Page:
Interesting things that we noticed; none of the people watching the band were grooving, at all. I mean, there were 3 people dancing right in front of the band, sort of free form. But everyone else standing around, close to a hundred people, were doing just that – standing and watching. No bouncing or even head-bobbing and toe-tapping to the beat. And it was a rocking beat. I remembered that at the festival last weekend it had been the same way. People just watched, they didn't dance a little bit on the spot. I actually asked Portia about that, the non-dancing along thing. She said that it wasn't appropriate to dance along, that “you just have to watch what they are doing.” The proper form of expressing appreciation for their art is close, silent observance.

Now, one of the differences between the festival and what we saw today was applause. At the festival, there was a burst of applause from some of the observers. Today, not a clap. It was totally unexpected. As a musical artist myself, I would feel totally dissed if I was greeted with that kind of silence at the end of a piece and that lack of crowd-grooving during the piece. Yet, a respectful silence is apparently exactly the right way to appreciate art here. I don't know how they can stand it. It took every nerve I had just to keep from grooving; anyone who has seen me in the presence of a beat knows that. Kind of throws everything I've ever been taught about Africans and music solidly and directly out the window.

On the way home, we took a slightly different route. I knew that if we walked a block away from the main street, we'd hit St. Patrick so I suggested that we walk that way, follow St. Patrick back to the Village Mall and then go home as usual. The Village Mall is about a 5 minute walk from home. As we passed Choppies and made it to St. Patrick, Rob said, “Look; there's Nando's!” And it was. I turned around and was floored to see Nando's restaurant, our favorite chicken place. Galo mall was right there! We had found a new way to walk there, one that would chop off 5 minutes of walking each way. So, we actually could get more groceries and return on a more comfortable route. The road we walked there on a week or so ago was a main road; lots of traffic, very dusty, no sidewalk and very little shade. In contrast, St. Patrick is a lovely little side street that runs parallel to the main street for most of the walking that we need to do to get to Galo Mall. Not only that but the Sell advertiser office is on St. Patrick and I was able to grab the new edition on the way back. The Sell is a free weekly paper of classifieds. It's main draw for me is the weekly schedule for BTV, the national TV channel, the only channel I get. We also found an Anglican church on that road that meets Wednesdays at 5:30PM and Sundays at 8:30AM. Not sure what language the services are conducted in but I'd still like to check it out.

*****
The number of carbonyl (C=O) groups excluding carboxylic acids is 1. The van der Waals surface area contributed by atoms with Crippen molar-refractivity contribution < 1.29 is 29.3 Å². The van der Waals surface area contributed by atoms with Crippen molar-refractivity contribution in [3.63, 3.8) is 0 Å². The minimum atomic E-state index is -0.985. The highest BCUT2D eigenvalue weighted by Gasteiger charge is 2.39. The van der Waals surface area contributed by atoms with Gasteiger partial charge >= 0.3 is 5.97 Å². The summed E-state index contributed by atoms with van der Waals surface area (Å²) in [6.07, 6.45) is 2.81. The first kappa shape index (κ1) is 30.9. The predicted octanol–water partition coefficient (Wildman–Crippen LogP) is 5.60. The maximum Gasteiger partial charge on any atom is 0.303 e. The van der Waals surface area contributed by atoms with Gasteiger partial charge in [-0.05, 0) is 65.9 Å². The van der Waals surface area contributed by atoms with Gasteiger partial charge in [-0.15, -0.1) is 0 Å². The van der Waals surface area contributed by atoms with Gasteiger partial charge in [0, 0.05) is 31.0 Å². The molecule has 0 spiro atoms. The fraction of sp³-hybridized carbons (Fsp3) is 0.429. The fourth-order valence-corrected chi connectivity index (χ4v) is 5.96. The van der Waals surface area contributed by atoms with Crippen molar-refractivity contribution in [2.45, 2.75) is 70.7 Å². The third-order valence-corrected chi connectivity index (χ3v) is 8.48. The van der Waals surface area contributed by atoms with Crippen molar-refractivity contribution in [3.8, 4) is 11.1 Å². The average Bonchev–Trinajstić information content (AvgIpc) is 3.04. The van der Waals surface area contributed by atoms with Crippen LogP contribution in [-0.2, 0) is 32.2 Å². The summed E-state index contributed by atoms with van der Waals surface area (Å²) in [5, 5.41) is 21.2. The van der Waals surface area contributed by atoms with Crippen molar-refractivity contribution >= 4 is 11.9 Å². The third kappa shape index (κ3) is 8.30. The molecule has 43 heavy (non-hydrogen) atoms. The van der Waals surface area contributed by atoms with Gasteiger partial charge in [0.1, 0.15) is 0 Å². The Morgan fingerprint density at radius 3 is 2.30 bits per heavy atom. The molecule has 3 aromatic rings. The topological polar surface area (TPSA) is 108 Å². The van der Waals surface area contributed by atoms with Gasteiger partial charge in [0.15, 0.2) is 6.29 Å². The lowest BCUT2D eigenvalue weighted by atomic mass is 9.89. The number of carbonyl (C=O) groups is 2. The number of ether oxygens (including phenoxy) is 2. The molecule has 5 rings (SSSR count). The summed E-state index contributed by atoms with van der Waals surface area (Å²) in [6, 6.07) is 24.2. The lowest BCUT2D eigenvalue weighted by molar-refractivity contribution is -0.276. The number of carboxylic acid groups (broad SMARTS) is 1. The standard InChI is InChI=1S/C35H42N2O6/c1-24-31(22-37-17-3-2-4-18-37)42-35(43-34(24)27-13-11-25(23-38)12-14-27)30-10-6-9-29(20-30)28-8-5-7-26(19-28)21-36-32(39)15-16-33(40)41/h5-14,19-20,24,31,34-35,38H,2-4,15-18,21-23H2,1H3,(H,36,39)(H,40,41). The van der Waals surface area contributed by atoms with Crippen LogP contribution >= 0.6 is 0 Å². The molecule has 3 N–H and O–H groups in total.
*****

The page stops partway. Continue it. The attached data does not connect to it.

The Rodewalds had invited us to join them for their weekly football (i.e. soccer) game but we didn't really make it back to our place in time to get changed, eat and go play so we just stayed at home all evening, relaxed. besides, given my general ill feelings, I had probably better not push myself too hard right now. Maybe next week.

Thursday, October 04, 2007

Change in the weather

I break in the recent spell of rain yesterday afternoon had us scrabbling to get laundry done before the sun went away again. I had forgotten what it's like to be dependent on the weather to get your clothing dry. Even with a couple of hours on the line, we still had to hang some things up in the house to finish the job. It was all dry by today.

This afternoon, after we got back from the office, we got our sheets washed and put out to dry. It was pretty hot and dry out there today. After the wash was out, I got suddenly lethargic. I've been dragging myself around all day since then. Most of the time, I just lay on a chair in the living room. I don't know what the problem is. My muscles are all weak and I feel hot, though I don't have a fever. I'm lethargic but I can't sleep. Hopefully a bunch of water and vitamin C will fix me up before the weekend. We're driving to Gaborone with the Megahans on Sunday to meet with Reteng, the local vernacular language promotion committee, on Monday morning.